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Bill Lindsey discusses antique bottles, including mouth blown bottles, bitters, figurals, inks, medicines, flasks, and many other varieties.

He also explains the history and methods of early bottle production, and how diggers find bottles.

From when they first started making bottles in North America in the late 1700s to when machines took over, there were probably hundreds of thousands of uniquely different bottles made within a lot of different types.

Machine-made bottles on average are worth much less and are much less interesting to collectors than are the earlier mouth-blown ones.

Mouth-blown is probably a more correct term than hand blown, though they’re synonymous.

And those bottles date from right around the early 1860s when the first successful glass factory started in the Bay Area to the 1910, 1920 era when machines took over. Spring tonic, some claimed it rejuvenated and invigorated, back then during the great age of quackery.

Even after that point, people collect ACL, applied color labels, soda bottles which are machine-made, and milk bottles which are machine-made, the vast majority of them. There’s another one I have, not a tonic bottle but it’s called William Radam’s Microbe Killer.

Pennsylvania has almost 2,000 different Hutchinson soda bottles alone!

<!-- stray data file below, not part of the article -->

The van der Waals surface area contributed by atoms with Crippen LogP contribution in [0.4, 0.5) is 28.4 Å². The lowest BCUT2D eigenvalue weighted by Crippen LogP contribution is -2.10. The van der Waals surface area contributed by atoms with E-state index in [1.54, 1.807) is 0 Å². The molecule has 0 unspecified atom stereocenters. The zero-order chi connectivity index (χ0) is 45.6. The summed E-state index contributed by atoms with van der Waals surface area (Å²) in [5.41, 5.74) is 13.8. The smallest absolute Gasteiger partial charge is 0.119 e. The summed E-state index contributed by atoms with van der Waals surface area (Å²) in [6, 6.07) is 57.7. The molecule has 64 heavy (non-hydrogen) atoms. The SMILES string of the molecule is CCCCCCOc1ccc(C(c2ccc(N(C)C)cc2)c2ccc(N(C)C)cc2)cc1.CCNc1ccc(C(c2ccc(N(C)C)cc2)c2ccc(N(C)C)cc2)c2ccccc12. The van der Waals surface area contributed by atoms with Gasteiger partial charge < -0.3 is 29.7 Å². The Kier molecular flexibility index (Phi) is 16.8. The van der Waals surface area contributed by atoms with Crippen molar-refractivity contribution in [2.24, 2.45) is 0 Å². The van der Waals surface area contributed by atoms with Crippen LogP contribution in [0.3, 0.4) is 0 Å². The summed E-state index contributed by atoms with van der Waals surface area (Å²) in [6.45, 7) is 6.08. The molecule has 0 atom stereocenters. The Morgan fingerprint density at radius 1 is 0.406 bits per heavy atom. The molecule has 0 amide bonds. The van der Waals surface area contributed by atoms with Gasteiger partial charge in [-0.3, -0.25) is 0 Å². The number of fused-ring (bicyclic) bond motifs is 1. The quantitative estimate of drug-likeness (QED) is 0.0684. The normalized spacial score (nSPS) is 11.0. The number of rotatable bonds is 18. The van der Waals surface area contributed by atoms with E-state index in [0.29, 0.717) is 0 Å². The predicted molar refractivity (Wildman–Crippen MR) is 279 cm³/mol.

Embossing accounts for a lot of a bottle’s popularity. And color and age also help determine value or collector interest.

Michael Owens invented the machine in 1903, and it became more common by the 1908 or 1910.

By 1915, probably half the bottles were made by machines.

With mouth-blown bottles, it’s the rarity and visual aesthetics. It has beautiful color, bold heavy embossing, and a neat name like the Radaem’s Microbe Killer.

You can look at a good bottle, barrel-bitters or a figural one and you know it’s a good bottle. There’s also local appeal, like the soda bottle I was telling you about from the little town south of Klamath Falls of Merrill, Oregon. An equivalent Portland one would be a 20-dollar bottle.

I have 150 or 175 different ones and I know of over 400 that exist, ones embossed with the word tonic.

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